The Touch Control Steering (TCS) variant of CWS is the one that is more frequently encountered. It is fitted in many different aircraft types from (autopilot equipped) light General Aviation (GA) aircraft such as the CESSNA 182 Skylane, to Business Aviation jets such as the GULFSTREAM AEROSPACE Gulfstream 5 and is found in commercial airliners such as the EMBRAER ERJ 190-100. Most manufacturers, in their documentation and switch placarding, refer to this autopilot feature as "Touch Control Steering" or "TCS" but there are some that identify the capability as Control Wheel Steering (CWS).
The TCS button is typically mounted on the outboard grip of the left (and in many cases, also the right) control yoke. It is a press and hold button that is spring loaded to the out (off) position. With the autopilot engaged, depressing the TCS switch will disengage the autopilot servos without disconnecting the autopilot itself. This allows the aircraft to be manoeuvred manually to change an aircraft trajectory parameter; for example, vertical speed (rate of climb or descent). When the TCS button is released, the servos reengage and maintain the new parameter value. This feature can be used to manually reduce the vertical rate when approaching the assigned altitude to help reduce unnecessary TCAS/ACAS Resolution Advisories (RA). The feature can also be used to implement minor track deviations such as manouevring around small cloud formations. Many operators also direct the use of TCS for performing the immediate actions of the Breakout Manoeuvre associated with a Simultaneous Close Parallel PRM Approach.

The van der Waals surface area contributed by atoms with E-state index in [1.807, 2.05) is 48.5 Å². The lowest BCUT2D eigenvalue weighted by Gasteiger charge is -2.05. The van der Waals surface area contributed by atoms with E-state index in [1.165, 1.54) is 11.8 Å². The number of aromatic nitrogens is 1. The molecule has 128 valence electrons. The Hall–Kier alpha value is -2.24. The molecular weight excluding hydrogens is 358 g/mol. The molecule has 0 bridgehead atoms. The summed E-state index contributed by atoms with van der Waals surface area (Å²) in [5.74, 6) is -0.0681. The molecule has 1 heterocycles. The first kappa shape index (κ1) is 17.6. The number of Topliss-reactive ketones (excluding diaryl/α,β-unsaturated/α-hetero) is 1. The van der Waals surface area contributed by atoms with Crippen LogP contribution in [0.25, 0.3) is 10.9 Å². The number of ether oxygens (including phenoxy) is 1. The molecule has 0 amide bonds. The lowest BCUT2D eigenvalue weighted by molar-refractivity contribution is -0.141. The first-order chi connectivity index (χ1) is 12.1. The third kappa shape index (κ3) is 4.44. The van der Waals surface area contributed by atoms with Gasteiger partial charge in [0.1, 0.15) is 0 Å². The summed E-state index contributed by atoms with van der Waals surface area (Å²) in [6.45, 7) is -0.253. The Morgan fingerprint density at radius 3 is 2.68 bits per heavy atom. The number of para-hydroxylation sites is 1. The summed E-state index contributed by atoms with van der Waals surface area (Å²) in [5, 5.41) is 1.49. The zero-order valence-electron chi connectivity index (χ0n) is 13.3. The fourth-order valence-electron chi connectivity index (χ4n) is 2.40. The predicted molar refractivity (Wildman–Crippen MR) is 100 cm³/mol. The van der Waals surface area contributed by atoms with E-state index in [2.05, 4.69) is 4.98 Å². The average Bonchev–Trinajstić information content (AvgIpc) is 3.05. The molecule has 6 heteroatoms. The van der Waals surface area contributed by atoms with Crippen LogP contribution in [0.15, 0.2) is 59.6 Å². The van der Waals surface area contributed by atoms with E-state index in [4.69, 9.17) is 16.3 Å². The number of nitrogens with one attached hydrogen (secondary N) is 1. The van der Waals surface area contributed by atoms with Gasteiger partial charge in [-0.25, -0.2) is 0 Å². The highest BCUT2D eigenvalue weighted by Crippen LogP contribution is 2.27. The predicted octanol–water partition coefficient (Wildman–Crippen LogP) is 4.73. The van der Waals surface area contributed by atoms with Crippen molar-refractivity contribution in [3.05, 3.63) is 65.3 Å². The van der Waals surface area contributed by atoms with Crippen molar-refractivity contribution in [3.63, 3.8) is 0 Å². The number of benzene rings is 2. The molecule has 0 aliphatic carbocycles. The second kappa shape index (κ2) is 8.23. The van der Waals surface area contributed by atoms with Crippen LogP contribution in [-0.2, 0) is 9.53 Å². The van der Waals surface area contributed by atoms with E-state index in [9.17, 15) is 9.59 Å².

CWS Variant Two - Control Wheel Steering Mode
The more sophisticated Control Wheel Steering mode can be found on many older versions of the BOEING 737 as well as the LOCKHEED Orion and other aircraft types. In this mode, the control yoke can be used to manoeuvre the aircraft whilst the autopilot control servos remain engaged.